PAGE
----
Coastal Brown Ant

Pest Stats
Golden brown to brown
1.5 – 2.5 mm


Coastal brown ants, Pheidole megacephala, also known as big-headed ants is a very successful invasive species and is considered a danger to native ants in Australia and other places. It has been nominated as one of the hundred ‘World's Worst’ invaders.

There are two types of worker ant, the major or soldier ant and the minor worker. The common name of bigheaded ant derives from the soldier's disproportionately large head. This has large mandibles, which is commonly used to crush seeds other small items. The soldiers are about four millimetres in length, twice as long as the minor workers. The colour of both types varies from yellowish-brown or reddish-brown to nearly black. The rear half of the head is smooth and glossy and the front half sculptured. The twelve-segmented antennae are curved and have club-like tips. The waist or petiole is two-segmented with the node immediately behind conspicuously swollen. There is a pair of short, upward-facing spines on the waist. The body has sparse, long hairs.


Fats and oils primarily and proteins as secondary

Bigheaded ants nest in colonies underground. Colonies can have several queens and super-colonies can be formed by budding; when a queen and workers leave the original nest and set up a new colony nearby without swarming. In America, for example, nuptial flights of winged ants take place during the winter and spring and afterwards, fertilized queens shed their wings and find a suitable site to create a new colony where they start laying eggs. Each queen lays up to 290 eggs per month. The eggs hatch after two to four weeks and the legless white larvae, which are fed by the workers, pupate about a month later. The adult workers emerge ten to 20 days after that.

The bigheaded ants feed on dead insects, small invertebrates and honeydew excreted by insects such as aphids, soft scale insects, mealybugs, whiteflies and planthoppers. These sap-sucking bugs thrive in the presence of bigheaded ants, being more abundant on plants patrolled by ants than on those not so patrolled. Green scale, Coccus viridis, numbers peaked when coastal brown ants protected their food source by removing predators such as lady beetle larvae and lepidopteran larvae. The minor workers are much more numerous than the soldiers. Trails of ants lead up trunks, along branches and into the canopies of trees and debris-covered foraging tunnels with numerous entrances are created on the surface of the ground. These may be confused with similar tubes built by subterranean termites. Foraging ants will alert others to new food sources. Honeydew is ingested whilst both major and minor workers who may transfer items of food between themselves carry other foodstuffs back to the nest. Anything too big to be moved may be dissected before being brought back to the nest.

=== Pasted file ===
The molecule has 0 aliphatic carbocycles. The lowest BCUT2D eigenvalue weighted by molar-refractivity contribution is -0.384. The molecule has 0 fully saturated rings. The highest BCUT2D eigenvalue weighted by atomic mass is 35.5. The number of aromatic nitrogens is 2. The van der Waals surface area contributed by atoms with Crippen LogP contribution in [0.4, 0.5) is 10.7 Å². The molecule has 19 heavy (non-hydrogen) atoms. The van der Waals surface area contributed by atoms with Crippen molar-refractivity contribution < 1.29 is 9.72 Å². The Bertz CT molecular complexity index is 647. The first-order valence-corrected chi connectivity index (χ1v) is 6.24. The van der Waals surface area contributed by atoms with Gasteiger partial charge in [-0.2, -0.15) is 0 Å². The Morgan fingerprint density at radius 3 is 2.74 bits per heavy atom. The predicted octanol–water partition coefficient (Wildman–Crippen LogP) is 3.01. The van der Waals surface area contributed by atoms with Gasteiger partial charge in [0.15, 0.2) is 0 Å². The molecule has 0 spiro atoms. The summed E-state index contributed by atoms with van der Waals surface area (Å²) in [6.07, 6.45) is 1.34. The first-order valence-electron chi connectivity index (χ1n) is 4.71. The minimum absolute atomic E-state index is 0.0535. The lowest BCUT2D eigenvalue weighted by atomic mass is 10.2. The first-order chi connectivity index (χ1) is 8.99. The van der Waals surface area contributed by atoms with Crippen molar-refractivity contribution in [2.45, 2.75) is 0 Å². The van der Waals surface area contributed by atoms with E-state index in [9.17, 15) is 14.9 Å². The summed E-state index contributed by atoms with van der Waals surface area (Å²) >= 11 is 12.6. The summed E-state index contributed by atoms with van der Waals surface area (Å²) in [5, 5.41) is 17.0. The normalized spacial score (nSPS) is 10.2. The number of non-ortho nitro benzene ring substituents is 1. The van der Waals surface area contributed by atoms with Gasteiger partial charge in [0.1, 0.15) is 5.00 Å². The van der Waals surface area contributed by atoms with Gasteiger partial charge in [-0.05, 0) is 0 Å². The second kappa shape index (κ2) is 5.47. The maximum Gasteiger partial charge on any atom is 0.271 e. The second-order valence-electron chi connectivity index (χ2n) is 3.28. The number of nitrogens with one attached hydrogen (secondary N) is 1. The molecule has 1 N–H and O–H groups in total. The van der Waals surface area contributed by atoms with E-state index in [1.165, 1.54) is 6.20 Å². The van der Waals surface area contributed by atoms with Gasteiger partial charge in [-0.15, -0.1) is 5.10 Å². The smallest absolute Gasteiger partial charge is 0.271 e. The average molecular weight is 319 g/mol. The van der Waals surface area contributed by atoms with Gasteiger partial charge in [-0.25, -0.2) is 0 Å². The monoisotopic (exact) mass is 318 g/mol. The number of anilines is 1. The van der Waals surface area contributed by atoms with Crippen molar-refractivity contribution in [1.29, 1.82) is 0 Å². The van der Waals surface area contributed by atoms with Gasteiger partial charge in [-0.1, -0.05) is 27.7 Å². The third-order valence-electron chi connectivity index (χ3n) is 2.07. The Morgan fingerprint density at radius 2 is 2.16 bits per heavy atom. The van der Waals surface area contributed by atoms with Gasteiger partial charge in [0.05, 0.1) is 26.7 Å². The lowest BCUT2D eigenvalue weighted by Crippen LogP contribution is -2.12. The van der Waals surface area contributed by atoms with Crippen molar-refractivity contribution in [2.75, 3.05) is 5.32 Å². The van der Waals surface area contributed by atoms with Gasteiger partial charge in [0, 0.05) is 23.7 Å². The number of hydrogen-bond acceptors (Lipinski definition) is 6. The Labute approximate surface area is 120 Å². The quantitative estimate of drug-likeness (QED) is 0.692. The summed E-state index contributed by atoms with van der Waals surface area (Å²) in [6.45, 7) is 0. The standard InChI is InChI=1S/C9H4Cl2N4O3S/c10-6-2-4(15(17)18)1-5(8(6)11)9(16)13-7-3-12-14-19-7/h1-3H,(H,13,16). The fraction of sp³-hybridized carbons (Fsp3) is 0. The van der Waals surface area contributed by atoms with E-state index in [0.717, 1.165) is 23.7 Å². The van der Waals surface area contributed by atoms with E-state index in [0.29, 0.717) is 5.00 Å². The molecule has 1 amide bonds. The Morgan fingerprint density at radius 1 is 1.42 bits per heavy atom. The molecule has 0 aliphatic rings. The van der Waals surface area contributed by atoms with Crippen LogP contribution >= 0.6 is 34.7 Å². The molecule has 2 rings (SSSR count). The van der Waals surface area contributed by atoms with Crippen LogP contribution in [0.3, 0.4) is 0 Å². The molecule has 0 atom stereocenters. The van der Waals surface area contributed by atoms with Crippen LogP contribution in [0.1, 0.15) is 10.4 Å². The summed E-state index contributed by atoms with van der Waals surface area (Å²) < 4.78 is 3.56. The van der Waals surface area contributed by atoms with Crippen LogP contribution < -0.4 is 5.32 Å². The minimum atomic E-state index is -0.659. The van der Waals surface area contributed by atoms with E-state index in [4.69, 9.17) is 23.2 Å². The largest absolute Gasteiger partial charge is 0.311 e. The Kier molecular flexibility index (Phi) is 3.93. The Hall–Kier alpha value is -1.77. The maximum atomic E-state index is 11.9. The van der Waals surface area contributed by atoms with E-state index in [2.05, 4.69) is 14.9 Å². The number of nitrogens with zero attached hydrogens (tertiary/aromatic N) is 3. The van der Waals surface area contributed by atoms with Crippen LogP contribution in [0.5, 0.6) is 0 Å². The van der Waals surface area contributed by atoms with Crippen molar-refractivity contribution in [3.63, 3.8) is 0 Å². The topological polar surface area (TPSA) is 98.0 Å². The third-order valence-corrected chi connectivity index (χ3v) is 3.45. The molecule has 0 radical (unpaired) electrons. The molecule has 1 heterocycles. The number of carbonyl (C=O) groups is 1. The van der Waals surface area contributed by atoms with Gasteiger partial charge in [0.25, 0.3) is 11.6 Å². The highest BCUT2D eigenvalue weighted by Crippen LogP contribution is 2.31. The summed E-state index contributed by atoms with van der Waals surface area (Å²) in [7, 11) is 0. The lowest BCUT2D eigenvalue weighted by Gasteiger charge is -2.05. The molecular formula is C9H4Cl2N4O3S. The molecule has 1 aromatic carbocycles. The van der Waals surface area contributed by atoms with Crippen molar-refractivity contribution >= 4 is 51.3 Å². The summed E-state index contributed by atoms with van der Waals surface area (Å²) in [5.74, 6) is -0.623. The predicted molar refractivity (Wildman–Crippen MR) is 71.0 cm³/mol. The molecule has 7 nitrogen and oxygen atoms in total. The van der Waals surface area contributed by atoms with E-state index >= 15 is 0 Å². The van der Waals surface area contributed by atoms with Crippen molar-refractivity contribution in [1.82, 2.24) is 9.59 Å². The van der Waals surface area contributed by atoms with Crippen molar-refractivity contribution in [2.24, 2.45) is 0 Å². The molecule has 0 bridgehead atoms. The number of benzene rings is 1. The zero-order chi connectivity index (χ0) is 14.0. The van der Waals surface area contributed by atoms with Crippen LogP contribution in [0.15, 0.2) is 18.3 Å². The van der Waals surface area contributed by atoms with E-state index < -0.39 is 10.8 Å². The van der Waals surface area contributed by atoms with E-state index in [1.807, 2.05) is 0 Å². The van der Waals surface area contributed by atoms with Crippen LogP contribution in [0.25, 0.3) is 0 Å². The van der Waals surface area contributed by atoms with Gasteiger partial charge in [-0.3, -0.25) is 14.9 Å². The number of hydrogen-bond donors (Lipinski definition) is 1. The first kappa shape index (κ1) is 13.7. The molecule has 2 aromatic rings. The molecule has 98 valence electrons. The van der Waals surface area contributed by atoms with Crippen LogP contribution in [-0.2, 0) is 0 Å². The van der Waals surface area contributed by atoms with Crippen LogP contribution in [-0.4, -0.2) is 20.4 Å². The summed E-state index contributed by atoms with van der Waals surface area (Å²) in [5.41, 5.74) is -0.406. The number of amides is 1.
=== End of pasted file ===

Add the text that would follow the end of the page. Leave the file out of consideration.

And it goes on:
The coastal brown ant can be found nesting in disturbed soils, lawns, flowerbeds, under objects, such as bricks, cement slabs, or flower pots, around trees or water pipes, along the base of structures, and walkways, where displaced soil is usually observed from the action of ants digging below the surface. Well cared for lawns may have coastal brown ant infestations that are less noticeable, except along the edges where lawns meet walkways where piles of soil are often deposited. Coastal brown ant populations expand into neighbouring areas by following along these lawn-walkway edges or roadways. Population movements into new areas to establish nests and subsequent displacement of other ant populations can be rapid.


The coastal brown ant does not sting or cause any structural damage, and usually does not bite unless the nest is disturbed, and even then, the bite is not painful. This ant is sometimes confused with subterranean termites because it may create debris-covered foraging tubes that are somewhat similar, albeit much more fragile, than termite tubes. More often these ants leave piles of loose sandy soil. Homeowners are often annoyed by these ‘dirt piles’ and by ants foraging in bathrooms, kitchens, around doors, and windows, as well as on exterior paved or brick walkways or driveways. Their attraction to food also causes annoyance within populated areas.


The most effective treatment is to use oil-based baits containing the active ingredient hydramethylnon. The ants collect the small particles and take them back to their numerous nests where complete control of the colony can be achieved.

These baits must be broadcast over the infested areas. The baits should never be heaped around ant mounds as this not only increases the risk to non-target organisms but also is far less effective in the control of coastal brown ants ants. The entire area should be treated as infestations exist in lawns and garden beds and can quickly re-invade treated areas if only a small area of obvious infestation has been treated. If the entire property is treated it may take two to three months or longer before it is re-colonised from untreated neighbouring areas.


Some photos and information are provided by Bayer.

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